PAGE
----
The UK government has published its landmark 'Path to Sustainable Farming' document today (November 30) as it prepares for life outside the EU from January 1.
The government has laid out how Direct Payments will change post-Brexit for English farmers.
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Each UK administration has the flexibility to develop agricultural policy suited to their own circumstances.
According to the government, the Direct Payments currently made through the Basic Payment Scheme (BPS) offer "poor value for money, reward those with most land, inflate rents and stand in the way of new entrants".
The government said that the savings from phasing out these untargeted payments will free up more of the agricultural budget, which will go back to farmers through the roll-out of Environmental Land Management scheme, and the introduction of schemes to help farmers to boost their productivity.
The document published sets out how Direct Payments will be reduced fairly over the next four years, with the biggest reductions made to the higher payment bands.
Further reductions will be applied until the last payments are made in 2027.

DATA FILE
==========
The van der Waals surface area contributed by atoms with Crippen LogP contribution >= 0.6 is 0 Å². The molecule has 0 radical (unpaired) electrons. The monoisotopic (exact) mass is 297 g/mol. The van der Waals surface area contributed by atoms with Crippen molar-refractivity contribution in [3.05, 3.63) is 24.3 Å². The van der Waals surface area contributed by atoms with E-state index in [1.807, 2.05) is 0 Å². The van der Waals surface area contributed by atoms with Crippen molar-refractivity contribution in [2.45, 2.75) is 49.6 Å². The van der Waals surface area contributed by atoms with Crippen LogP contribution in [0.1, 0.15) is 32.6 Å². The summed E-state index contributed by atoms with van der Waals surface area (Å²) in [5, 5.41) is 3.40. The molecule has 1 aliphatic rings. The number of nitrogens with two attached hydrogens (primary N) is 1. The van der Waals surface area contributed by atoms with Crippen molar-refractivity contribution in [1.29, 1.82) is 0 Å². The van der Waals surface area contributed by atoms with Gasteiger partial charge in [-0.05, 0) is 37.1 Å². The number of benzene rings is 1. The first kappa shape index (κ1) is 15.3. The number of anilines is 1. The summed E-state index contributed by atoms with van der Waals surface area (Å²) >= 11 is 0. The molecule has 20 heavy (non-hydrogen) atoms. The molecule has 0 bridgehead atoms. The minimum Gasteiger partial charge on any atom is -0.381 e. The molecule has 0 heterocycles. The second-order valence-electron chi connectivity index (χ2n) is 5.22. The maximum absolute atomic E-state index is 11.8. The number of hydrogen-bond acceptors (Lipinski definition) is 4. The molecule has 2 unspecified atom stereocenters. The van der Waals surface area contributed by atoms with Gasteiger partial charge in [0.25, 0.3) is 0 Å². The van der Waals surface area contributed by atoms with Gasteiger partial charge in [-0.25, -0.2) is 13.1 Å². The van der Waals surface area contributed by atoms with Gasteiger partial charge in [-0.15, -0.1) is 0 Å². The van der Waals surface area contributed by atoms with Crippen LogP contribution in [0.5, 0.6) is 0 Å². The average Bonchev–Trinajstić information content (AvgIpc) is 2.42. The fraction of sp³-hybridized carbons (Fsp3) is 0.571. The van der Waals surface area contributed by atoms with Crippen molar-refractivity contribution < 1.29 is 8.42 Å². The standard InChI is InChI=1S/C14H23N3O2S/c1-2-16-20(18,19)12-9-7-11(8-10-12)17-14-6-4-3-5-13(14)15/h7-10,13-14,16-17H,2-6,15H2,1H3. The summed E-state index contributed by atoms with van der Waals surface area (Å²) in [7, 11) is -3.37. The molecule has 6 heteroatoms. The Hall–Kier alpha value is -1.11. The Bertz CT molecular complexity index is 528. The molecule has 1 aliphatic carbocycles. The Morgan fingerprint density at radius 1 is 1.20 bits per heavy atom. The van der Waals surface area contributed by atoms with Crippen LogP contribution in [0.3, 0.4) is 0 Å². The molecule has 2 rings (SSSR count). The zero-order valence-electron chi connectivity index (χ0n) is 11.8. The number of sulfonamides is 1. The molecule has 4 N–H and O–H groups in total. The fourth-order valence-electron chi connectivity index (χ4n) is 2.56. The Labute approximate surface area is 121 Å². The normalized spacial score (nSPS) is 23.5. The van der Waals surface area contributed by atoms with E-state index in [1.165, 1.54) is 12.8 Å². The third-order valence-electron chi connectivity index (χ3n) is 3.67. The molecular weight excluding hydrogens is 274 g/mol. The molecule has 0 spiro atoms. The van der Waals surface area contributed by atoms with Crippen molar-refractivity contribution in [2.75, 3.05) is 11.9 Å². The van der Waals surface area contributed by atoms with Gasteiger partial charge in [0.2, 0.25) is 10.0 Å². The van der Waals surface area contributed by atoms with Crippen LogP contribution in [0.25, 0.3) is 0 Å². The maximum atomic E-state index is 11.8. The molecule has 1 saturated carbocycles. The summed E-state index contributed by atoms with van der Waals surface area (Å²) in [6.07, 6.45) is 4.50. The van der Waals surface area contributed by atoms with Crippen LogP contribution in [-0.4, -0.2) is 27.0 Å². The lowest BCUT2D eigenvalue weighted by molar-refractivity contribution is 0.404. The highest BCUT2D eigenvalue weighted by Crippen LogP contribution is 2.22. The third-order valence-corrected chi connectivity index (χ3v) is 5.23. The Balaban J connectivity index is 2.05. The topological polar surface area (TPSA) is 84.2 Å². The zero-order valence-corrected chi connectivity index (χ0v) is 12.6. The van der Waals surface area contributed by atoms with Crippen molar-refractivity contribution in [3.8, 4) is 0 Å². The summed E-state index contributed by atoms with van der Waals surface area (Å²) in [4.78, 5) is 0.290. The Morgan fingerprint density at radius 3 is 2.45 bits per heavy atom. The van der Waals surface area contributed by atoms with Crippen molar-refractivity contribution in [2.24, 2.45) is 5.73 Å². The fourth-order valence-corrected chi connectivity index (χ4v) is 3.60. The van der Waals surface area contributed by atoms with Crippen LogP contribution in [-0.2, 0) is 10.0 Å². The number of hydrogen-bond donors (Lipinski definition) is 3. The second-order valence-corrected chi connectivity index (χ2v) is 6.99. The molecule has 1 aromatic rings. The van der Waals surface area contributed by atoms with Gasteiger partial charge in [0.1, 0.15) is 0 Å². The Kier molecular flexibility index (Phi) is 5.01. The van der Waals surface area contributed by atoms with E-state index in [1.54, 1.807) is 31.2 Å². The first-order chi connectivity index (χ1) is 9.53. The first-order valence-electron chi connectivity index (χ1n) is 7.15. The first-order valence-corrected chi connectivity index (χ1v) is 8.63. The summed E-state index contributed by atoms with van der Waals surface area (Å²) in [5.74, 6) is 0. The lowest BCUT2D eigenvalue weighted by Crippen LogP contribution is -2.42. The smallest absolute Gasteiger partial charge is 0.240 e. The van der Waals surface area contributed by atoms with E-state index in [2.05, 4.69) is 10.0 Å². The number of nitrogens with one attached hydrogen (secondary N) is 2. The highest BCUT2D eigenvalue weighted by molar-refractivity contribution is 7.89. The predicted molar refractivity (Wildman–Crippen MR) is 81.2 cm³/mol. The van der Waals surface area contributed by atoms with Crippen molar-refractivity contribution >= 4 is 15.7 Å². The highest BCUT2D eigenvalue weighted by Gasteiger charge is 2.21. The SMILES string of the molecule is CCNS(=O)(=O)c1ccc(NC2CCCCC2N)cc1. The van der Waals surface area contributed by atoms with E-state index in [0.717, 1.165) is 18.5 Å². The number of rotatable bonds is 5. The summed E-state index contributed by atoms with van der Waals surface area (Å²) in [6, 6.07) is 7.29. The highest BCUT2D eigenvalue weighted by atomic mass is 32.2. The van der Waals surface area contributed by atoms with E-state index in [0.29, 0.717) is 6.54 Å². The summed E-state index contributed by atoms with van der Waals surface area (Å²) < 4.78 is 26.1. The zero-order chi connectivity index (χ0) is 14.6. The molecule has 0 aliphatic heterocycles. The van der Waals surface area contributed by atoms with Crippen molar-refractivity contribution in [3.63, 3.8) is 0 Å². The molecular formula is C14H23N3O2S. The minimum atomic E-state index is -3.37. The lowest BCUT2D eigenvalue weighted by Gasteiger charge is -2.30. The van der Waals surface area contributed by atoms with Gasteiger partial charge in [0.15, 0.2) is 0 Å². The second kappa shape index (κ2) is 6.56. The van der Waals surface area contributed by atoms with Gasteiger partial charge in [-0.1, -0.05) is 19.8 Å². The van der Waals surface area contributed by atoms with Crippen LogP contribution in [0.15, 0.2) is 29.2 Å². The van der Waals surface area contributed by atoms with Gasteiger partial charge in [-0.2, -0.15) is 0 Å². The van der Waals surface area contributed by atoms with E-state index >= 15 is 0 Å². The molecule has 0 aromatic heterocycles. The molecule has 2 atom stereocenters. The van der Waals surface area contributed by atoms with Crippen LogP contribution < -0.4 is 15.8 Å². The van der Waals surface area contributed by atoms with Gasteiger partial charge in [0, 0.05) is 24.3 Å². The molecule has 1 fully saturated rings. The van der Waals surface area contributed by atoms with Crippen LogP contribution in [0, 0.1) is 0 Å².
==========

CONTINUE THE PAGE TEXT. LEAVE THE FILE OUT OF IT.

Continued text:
The government also said that in order to ensure that farmers are adequately supported throughout this journey, farming resilience programme will be made available throughout the first three years of the agricultural transition period to help those most affected by the phasing out of Direct Payments.
This will help farmers plan and manage their businesses through the transition to the new system.
Basic Payment Scheme
The document also sets out the various steps that have been taken to simplify the BPS for next year, in order to reduce the burden on farmers as they focus on transitioning to the new system.
This includes important changes to cross-compliance, such as an increased use of warning letters and offers of advice instead of farmers receiving a penalty as the default response to a breach of the rules.
It was also announced earlier in the year that the greening requirements for BPS customers, which were complicated and historically delivered little for the environment, would be removed next year.
This was documented in the European Court of Auditors 2017 Special Report on greening.
The government said that the new Environmental Land Management scheme, expected to be rolled out in late 2024, will introduce new ways of working together with farmers to deliver better environmental outcomes.
The Department of Environment, Food and Rural Affairs (Defra) will consult formally on a proposal to offer lump sum exit payments to farmers who may wish to leave the sector and plans to delink Direct Payments from land for all farmers later in the agricultural transition.